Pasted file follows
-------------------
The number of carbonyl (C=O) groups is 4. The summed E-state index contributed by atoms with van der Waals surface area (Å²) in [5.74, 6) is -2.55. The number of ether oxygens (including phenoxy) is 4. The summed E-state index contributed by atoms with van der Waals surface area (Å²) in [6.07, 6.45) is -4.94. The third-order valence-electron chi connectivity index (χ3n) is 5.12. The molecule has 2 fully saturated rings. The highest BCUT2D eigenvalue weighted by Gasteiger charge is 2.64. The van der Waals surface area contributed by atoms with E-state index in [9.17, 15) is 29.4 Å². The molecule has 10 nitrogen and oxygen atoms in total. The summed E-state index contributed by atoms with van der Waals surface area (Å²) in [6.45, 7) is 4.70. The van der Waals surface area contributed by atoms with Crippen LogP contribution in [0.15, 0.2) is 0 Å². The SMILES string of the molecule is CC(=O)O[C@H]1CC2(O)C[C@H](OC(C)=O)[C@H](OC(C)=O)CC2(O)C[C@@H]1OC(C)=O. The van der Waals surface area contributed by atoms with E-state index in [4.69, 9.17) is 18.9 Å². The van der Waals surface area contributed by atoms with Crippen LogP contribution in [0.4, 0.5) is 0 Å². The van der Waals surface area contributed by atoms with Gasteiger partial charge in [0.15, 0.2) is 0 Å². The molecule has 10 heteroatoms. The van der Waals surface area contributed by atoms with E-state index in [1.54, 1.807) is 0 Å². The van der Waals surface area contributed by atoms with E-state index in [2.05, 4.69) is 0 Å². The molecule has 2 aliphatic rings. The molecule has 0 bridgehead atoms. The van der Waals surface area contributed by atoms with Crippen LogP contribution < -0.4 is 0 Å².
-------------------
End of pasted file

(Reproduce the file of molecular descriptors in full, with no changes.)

The number of carbonyl (C=O) groups is 4. The summed E-state index contributed by atoms with van der Waals surface area (Å²) in [5.74, 6) is -2.55. The number of ether oxygens (including phenoxy) is 4. The summed E-state index contributed by atoms with van der Waals surface area (Å²) in [6.07, 6.45) is -4.94. The third-order valence-electron chi connectivity index (χ3n) is 5.12. The molecule has 2 fully saturated rings. The highest BCUT2D eigenvalue weighted by Gasteiger charge is 2.64. The van der Waals surface area contributed by atoms with E-state index in [9.17, 15) is 29.4 Å². The molecule has 10 nitrogen and oxygen atoms in total. The summed E-state index contributed by atoms with van der Waals surface area (Å²) in [6.45, 7) is 4.70. The van der Waals surface area contributed by atoms with Crippen LogP contribution in [0.15, 0.2) is 0 Å². The SMILES string of the molecule is CC(=O)O[C@H]1CC2(O)C[C@H](OC(C)=O)[C@H](OC(C)=O)CC2(O)C[C@@H]1OC(C)=O. The van der Waals surface area contributed by atoms with E-state index in [4.69, 9.17) is 18.9 Å². The van der Waals surface area contributed by atoms with Crippen LogP contribution in [0.4, 0.5) is 0 Å². The van der Waals surface area contributed by atoms with Gasteiger partial charge in [0.15, 0.2) is 0 Å². The molecule has 10 heteroatoms. The van der Waals surface area contributed by atoms with E-state index in [1.54, 1.807) is 0 Å². The van der Waals surface area contributed by atoms with E-state index in [2.05, 4.69) is 0 Å². The molecule has 2 aliphatic rings. The molecule has 0 bridgehead atoms. The van der Waals surface area contributed by atoms with Crippen LogP contribution < -0.4 is 0 Å².